On Christmas Eve I made the 18-hour journey from Shenzhen to my hometown in the UK; Norwich in Norfolk to spend the festive season at my parent’s home a little way outside the city centre. Unlike last year they knew I was coming so there were no big surprises, only the inevitable jet lag brought on by the 8-hour time shift.
As a result, I was waking very early in the mornings and so it seemed like a good opportunity to go out for a spot of dawn photography. The village my parents live in is surrounded by farmland and a river making it quite picturesque – especially in the winter with ice and frost covering everything.
On a freezing-cold boxing day morning, I wrapped up in my thickest clothes and headed out for a walk around the nearby marsh with my LX3 in tow.
An orange-pink glow appeared on the horizon interrupting the cool blue sky as the sun began to rise, creating some brilliant silhouettes across the ghostly marsh.
The frost-covered reeds provided a nice foreground to the snow-covered fields behind. It there had been more cloud cover the sky would have been even more vibrant.
Down by the river the water was perfectly still with all the boats being moored up for the winter.
I love the shot above of the frost-covered jetty extending into the deep blue waters beyond. By this point, my hands had started to go numb even though I was wearing gloves!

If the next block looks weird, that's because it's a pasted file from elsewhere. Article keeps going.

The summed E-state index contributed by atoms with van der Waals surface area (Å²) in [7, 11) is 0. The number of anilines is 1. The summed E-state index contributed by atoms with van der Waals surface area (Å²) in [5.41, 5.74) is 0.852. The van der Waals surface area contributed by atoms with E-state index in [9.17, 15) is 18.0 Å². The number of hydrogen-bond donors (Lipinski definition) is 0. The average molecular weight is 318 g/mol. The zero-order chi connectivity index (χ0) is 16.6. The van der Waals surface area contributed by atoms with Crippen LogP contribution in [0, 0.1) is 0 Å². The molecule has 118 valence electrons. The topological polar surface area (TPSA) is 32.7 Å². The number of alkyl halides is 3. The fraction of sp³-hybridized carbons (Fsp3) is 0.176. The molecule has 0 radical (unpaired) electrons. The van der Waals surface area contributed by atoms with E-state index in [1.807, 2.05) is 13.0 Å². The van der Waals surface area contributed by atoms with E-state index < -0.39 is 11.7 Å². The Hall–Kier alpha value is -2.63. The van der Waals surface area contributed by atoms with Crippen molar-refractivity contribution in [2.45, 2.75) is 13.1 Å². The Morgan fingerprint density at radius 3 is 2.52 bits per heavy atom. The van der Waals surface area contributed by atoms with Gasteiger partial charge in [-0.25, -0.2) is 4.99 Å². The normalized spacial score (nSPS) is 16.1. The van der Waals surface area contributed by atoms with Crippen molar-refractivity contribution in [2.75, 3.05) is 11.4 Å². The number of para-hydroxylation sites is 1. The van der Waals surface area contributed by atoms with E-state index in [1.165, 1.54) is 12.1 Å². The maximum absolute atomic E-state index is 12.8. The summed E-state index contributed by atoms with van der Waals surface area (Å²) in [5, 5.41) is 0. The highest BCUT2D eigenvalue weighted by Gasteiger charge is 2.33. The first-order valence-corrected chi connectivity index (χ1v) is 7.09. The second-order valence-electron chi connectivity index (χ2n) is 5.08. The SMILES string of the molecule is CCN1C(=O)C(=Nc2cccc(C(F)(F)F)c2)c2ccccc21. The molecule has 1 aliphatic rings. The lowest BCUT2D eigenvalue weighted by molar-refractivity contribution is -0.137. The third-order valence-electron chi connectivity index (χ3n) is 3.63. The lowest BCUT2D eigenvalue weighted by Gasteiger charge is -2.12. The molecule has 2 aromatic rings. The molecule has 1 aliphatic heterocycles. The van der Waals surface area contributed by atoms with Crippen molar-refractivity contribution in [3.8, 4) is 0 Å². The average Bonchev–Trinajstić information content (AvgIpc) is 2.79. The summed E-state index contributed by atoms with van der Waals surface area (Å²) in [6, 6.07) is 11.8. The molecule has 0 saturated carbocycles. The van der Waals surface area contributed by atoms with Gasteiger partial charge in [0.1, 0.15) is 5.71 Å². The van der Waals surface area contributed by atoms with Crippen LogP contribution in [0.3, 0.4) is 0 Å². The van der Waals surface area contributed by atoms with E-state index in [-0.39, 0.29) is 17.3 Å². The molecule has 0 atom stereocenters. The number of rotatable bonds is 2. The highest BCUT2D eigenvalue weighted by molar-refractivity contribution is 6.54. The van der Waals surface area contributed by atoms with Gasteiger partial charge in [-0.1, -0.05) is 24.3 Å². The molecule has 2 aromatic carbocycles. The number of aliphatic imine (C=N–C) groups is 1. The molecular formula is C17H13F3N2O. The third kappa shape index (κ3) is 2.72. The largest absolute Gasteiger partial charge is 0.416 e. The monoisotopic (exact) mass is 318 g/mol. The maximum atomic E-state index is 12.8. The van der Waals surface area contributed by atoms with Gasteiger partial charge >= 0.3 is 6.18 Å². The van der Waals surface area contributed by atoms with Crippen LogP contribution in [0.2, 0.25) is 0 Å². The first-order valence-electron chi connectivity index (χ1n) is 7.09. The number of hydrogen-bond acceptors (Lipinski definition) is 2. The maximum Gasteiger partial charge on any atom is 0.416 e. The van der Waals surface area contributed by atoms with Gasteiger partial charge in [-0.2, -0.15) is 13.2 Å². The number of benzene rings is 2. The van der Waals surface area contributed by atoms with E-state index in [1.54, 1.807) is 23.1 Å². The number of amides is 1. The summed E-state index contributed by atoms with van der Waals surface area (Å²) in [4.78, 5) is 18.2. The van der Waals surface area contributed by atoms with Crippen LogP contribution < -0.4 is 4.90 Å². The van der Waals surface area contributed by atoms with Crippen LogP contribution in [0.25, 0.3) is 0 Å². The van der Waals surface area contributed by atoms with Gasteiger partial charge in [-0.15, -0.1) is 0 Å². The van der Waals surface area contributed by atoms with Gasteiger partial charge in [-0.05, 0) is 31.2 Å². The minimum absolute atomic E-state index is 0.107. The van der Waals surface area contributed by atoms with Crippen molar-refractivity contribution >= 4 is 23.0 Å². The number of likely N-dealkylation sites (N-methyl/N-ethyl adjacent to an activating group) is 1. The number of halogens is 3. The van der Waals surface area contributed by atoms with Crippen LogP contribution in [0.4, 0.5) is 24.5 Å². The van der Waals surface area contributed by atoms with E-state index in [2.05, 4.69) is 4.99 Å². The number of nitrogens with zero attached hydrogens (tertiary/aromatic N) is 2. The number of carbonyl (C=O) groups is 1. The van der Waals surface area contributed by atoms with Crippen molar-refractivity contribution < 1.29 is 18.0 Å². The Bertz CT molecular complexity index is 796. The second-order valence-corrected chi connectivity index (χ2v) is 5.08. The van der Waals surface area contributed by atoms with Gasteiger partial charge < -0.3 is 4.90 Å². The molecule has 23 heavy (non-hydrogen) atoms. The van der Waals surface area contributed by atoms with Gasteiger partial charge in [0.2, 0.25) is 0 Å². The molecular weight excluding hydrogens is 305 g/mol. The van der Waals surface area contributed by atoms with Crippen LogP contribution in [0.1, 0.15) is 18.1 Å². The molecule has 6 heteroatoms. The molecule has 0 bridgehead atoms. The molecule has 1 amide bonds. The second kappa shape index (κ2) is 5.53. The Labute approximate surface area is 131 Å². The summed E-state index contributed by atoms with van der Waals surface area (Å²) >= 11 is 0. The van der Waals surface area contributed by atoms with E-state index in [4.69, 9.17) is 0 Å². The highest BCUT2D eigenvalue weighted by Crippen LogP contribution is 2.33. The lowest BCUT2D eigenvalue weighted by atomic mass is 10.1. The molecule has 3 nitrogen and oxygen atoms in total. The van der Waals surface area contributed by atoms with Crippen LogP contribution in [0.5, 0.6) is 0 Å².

My parents keep a boat here during the summer but since it’s over 100 years old and wooden it needs to be kept indoors during the winter for maintenance and to prevent the hull from rotting.
During the summer months, it’s an idyllic spot for a sail and many folk visit the surrounding Broads (a network of navigable rivers and lakes) for their holidays.
The Broads look like a part of the natural landscape today but they were actually artificially created by the Romans who first exploited the rich peat beds of the area for fuel. The large excavations left behind then flooded with water.
Along the rivers are many pubs like Coldham Hall above which cater for locals as well as those travelling on the water.
At this time of morning, the only visitors were a flotilla of ducks who were busily trying to paddle around the chunks of ice which floated on the edges of the river bank.
Back inland the sun’s reflection on the ice-covered marshland created an almost otherworldly landscape.
During the winter in the UK, the sun sets quite early in the afternoon (around 4 pm) with equally surreal views to be had.
When the frost is gone the water reed shows its true golden colours. Reed is used as thatching on the roofs of traditional buildings like the tavern nearby. It’s a traditional craft that has been passed down from generation to generation for thousands of years.
Standing here it was a bit hard to believe that just two days earlier I was in one of the world’s most populated cities where moments of calm are rare but the norm here. The contrast couldn’t be starker.